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close this book Prevention and treatment of mold in library collections with an emphasis on tropical climates: A RAMP study
close this folder 5. Fungicides and fumigation
View the document 5.1 Fungicides
View the document 5.2 Fumigation
View the document 5.3 Toxicity of fumigants
View the document Literature cited

5.2 Fumigation

The term fumigation is used in this study to include any treatment which relies on exposure to the fumes or vapor of a biocidal compound to kill mold. The idea of fumigation is appealing to most librarians and archivists. It does not involve the treatment of individual items and is therefore not costly in terms of staff time. Large numbers of items can be treated at one time, in either fumigation chambers or by sealing areas of the building and fumigating entire collections. The reality of fumigation is far less appealing when considered in terms of its uncertain effectiveness, lack of residual protection, possible alteration or damage of materials, and toxicity to staff and users.

Methods of Fumigation

Fumigation may be carried out in various ways, using a variety of fumigants, some better than others, but all hazardous. If fumigation is necessary, it should be carried out by licenced professionals whenever possible.

Of the fumigation chambers commonly in use, those which incorporate a vacuum are most effective in eliminating mold. The vacuum allows greater penetration of the fumigant, and there is a possibility that it may also have adverse affects on the mold structure, removing oxygen required for growth and possibly rupturing the spores themselves. Vacuum chambers are however extremely expensive to purchase and install. Ethylene oxide is the fumigant most often used in vacuum chambers, and requires an additional chamber for the aeration of materials after fumigation in order to rid organic materials of residual toxins. Sulphuryl flouride is also used in vacuum chambers for the eradication of insects. It is not effective as a fungicide, and very little testing has been done regarding its toxicity and effect on organic materials.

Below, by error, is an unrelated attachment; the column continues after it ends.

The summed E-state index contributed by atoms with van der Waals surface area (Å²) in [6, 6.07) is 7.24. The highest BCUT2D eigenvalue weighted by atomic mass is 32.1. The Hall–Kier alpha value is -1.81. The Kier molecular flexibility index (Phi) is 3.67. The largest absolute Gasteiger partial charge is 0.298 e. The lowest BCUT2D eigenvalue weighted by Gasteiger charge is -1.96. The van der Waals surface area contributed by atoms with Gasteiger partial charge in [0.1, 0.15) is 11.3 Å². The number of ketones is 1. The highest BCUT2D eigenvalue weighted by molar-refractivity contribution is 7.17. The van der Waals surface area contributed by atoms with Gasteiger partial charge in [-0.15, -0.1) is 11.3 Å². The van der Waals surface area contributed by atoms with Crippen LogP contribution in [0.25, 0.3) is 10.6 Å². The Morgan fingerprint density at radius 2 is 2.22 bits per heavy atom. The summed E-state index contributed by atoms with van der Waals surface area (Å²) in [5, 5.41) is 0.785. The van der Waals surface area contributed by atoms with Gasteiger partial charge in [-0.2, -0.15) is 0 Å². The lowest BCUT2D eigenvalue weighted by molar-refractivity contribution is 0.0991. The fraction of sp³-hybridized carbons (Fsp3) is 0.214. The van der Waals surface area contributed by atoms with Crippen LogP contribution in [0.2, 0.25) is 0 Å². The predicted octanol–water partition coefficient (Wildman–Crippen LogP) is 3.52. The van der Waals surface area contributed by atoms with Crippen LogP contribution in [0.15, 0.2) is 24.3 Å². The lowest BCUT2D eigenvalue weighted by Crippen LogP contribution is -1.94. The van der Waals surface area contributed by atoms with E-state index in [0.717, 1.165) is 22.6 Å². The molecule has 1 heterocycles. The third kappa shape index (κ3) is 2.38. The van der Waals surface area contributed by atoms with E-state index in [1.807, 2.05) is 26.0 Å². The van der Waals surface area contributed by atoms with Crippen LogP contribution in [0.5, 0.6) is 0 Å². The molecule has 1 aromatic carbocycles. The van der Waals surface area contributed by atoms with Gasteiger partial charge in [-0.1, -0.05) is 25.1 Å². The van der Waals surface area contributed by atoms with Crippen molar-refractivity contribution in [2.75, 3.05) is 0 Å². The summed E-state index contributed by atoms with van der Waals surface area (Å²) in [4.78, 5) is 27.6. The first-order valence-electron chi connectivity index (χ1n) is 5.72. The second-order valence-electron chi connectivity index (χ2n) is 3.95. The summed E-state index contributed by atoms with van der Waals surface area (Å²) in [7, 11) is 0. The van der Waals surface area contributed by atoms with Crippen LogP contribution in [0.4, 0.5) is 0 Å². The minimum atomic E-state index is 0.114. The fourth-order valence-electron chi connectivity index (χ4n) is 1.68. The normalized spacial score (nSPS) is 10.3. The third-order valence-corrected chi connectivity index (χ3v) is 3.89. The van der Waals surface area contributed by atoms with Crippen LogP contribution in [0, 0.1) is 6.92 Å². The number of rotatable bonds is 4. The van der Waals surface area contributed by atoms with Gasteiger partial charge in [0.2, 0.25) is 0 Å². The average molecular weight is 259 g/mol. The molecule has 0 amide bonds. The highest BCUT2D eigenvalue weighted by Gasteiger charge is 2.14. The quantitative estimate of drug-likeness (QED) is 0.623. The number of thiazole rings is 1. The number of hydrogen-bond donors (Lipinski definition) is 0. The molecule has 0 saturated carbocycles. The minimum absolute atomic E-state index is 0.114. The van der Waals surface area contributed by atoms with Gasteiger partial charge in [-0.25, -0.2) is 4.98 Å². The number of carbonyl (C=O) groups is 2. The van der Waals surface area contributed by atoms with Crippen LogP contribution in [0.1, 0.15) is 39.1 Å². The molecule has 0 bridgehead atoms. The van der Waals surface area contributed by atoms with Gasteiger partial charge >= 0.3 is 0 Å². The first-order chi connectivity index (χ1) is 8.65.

Non-vacuum fumigation chambers are most often used with thymol and orthophenyl phenol vapors as the fumigant. Many institutions maintain small cabinets for fumigation of a limited number of items. Often these fumigation cabinets are improvised from old refrigerators or metal cabinets which were never intended for use as fumigation chambers. These improvised cabinets are particularly dangerous for staff exposed to them on a regular basis. Occassionaly there are recommendations in the literature that fumigation may be carried out in plastic bags. The standard plastic bag available for the disposal of household trash is not a vapor barrier, and cannot contain fumigation vapors effectively.

Fogging of entire areas is most often carried out by professional fumigation companies, and should never be attempted by untrained, unlicenced staff. If fogging is necessary, librarians should know precisely what fumigant was used, and scrupulously observe all restrictions regarding access to the area and exhausting the gas after fogging. Organic materials may retain toxic vapors and information regarding hazards to staff and users should be obtained from the company carrying out the fumigation.